It can be a confusing moment when a circuit breaker trips. Lights turn off as uncooked toast pops up. It can even take a minute to realise what has happened. If you’re a homeowner or renter in Australia, chances are it’s a problem you’ve encountered yourself. Most Australian homes feature a system of electrical circuits controlled and protected by circuit breakers. Breakers are all located in the main service panel box within the home.
These circuit breakers can trip as a safety precaution when there’s a problem with the flow in a particular circuit. A tripped circuit breaker can result in one powerpoint going down, or the whole house can become powerless. Whatever the case, knowing what to do when a circuit breaker keeps tripping can be helpful knowledge to get your essentials back on.
Below we go through the process of what to do when your circuit breaker trips. It’s important to have a torch with a working battery somewhere in your house. If this happens at night time, it can make the process a lot easier as you will see everything clearly.
How Do You Fix A Tripped Circuit Breaker
Once you know where the service panel box is, follow the steps below to reset your tripped circuit breaker.
1. Switch off all equipment and devices affected by the power outage
The first step should be to switch off all equipment and devices (including lighting) affected by the circuit breaker. Turn them to the off position at the powerpoints. It’s possible that the circuit breaker has tripped because of an overload of supply. Having many appliances turned on in one area can cause that. Switching everything off in the connected area can help the circuit breaker to reset in the following stages.
2. Find your circuit panel and determine the relevant breaker
A circuit panel is a box in your house that hosts the circuit breaker switches. Once you’ve found your circuit panel, search for the relevant breaker. It will be the switch (or switches) that are now in the OFF position. It’s usually the only switch in the OFF position in the sea of ON switches.
3. Flip the appropriate breaker back on
Once you’ve located the relevant breaker switch, you can turn the switch from OFF to ON. This will reset the circuit. You can now turn the appliances and devices back on. At this point, the power outage should be resolved. However, if it happens again shortly after, it could be a sign of a more significant issue.
Why Does My Circuit Breaker Keep Tripping?
If your circuit breaker keeps tripping, it could be a problem with your circuit panel or an electrical issue. General wear and tear to your circuit breaker is expected and normal. As this builds up, enough damage over time can require a new circuit breaker to be installed. If it does keep tripping, you can request a service electrician to assess the problem.
Preventing Your Circuit Breaker From Tripping
Limiting the number of appliances and devices that are turned on can reduce the chances of a breaker tripping. High power consuming appliances like air conditioners, fridges and Christmas lighting can cause a circuit breaker to trip much easier. Alternatively, you can spread the use of appliances over more areas to reduce the areas’ electricity flow.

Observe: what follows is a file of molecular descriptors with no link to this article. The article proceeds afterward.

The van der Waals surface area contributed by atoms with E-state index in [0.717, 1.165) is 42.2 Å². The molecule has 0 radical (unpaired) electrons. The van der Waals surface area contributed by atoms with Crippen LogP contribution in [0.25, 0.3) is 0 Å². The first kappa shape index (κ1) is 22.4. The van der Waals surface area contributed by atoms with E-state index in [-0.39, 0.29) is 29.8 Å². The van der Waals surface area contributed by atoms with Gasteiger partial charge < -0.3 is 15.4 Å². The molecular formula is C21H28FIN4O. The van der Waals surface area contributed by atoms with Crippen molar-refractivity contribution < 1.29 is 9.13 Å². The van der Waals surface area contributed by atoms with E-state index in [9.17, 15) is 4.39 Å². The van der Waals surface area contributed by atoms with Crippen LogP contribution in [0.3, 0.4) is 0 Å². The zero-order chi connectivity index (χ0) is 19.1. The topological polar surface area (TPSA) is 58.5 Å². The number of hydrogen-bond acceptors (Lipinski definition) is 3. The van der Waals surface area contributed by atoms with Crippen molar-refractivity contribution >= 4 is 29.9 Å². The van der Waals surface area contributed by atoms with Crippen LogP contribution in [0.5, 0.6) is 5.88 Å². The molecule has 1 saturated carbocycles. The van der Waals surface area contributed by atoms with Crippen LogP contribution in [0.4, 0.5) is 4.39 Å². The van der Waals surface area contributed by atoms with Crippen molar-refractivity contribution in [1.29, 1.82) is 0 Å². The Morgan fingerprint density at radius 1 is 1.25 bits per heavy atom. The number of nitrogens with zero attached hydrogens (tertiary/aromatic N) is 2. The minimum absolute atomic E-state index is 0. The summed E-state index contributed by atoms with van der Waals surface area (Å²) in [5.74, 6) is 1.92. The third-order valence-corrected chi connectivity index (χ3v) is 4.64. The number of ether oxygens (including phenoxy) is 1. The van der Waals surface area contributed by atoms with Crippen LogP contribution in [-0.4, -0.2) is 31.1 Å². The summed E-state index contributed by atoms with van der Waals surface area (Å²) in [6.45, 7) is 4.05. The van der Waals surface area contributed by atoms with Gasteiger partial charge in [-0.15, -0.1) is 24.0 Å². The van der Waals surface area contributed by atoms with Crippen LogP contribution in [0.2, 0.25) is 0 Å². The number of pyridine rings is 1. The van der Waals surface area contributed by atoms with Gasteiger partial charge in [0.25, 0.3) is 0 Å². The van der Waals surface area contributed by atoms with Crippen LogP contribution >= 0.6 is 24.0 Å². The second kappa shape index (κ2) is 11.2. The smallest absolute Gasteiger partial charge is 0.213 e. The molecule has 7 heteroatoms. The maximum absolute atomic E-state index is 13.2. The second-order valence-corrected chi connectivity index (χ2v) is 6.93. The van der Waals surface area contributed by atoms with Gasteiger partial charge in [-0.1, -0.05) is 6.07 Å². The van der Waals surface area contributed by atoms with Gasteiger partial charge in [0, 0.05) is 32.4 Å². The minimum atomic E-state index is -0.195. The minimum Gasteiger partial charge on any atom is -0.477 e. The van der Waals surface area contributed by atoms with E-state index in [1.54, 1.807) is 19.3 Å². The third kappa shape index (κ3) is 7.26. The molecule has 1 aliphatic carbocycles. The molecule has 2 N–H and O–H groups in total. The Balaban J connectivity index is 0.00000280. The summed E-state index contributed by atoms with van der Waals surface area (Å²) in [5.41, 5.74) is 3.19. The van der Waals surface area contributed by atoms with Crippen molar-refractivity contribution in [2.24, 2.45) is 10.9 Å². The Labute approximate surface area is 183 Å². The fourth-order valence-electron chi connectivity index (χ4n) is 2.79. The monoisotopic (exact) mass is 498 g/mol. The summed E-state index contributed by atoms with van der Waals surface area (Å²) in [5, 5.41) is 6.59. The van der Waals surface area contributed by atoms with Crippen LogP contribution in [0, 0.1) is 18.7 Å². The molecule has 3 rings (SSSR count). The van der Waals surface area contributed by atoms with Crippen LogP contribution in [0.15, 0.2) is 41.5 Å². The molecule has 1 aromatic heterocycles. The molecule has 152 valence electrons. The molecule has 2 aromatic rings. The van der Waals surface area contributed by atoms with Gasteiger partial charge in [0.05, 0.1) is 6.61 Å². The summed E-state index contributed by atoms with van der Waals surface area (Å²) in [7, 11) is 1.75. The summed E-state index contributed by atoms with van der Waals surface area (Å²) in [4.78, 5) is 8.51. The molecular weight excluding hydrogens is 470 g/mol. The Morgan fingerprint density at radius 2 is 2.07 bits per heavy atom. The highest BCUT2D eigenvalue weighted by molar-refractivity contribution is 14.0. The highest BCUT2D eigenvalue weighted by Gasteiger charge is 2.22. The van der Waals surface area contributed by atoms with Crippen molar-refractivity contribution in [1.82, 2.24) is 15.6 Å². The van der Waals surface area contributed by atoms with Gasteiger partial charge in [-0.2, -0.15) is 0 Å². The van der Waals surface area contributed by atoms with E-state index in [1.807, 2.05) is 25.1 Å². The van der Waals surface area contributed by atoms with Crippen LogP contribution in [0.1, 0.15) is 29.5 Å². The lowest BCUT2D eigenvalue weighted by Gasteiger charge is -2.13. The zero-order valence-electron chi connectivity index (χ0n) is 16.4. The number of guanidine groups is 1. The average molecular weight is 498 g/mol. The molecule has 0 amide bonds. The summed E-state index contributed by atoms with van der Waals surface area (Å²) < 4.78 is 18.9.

Lights and appliances that are dimming, buzzing or warm can signal an oversupply of power. If you notice this and turn the device off, you can prevent a trip before it happens.
Having an electrician rewire old circuits can prevent trips at the source of the problem. Worn and damaged wires can be a catalyst for circuit breakers tripping. By installing new ones that sit firmly in the terminal, you can reduce the chances of a breaker trip.
Possible Reasons Why Your Circuit Breaker Keeps Tripping
There are several reasons why a circuit breaker keeps tripping.
1. Short Circuit
A short circuit is an overload of current flowing through the circuit. It happens when an active wire makes contact with a neutral wire. A short circuit causes a large flow of current through an unexpected pathway or ‘short’ route. The breaker trips as a safety precaution to stop the current from continuing running through the pathway. As well as tripping, it can also cause a fuse to blow or create sparks.
Short circuits are often caused by a loose connection to the wires in the panel box. Rats and insects can also chew through the wire insulation and cause a short circuit.
2. Overloaded Circuit
An overloaded circuit occurs when your circuit has an overwhelming amount of amps coming through. When excessive power flows through one circuit, it can cause the circuit breaker to trip. Tripping is a safety precaution that causes a power outage rather than allowing the circuit to overwork. If it is overworked, it’s at risk of catching alight and causing a fire.
3. Ground Fault
A ground fault occurs when the hot wire carrying the current comes in contact with a grounded object. The grounded object can often be the metal circuit panel box or the grounded part of an appliance. With no resistance between the wire and the ground, the current flow surges towards this pathway. The circuit breaker trips at this point to stop the high electrical flow. Ground faults can be a serious hazard. If a person is in contact with the wire, they could be a part of this least resistance pathway and be given an electrical shock.
Ground faults can be caused by water dripping onto an electrical box, as water acts as a conductor of electricity. Worn wires that become loose can also cause ground faults.
Request a Service from Glenco
If your circuit breaker keeps tripping it could be the right time to request a service from your local electricians. The reason that a circuit breaker has tripped is not instantly recognisable. As there are different trip causes that each represent different issues and risks, it can be important to have the problem inspected by an expert. We’re always on schedule for electrical works. Schedule your electrical service now.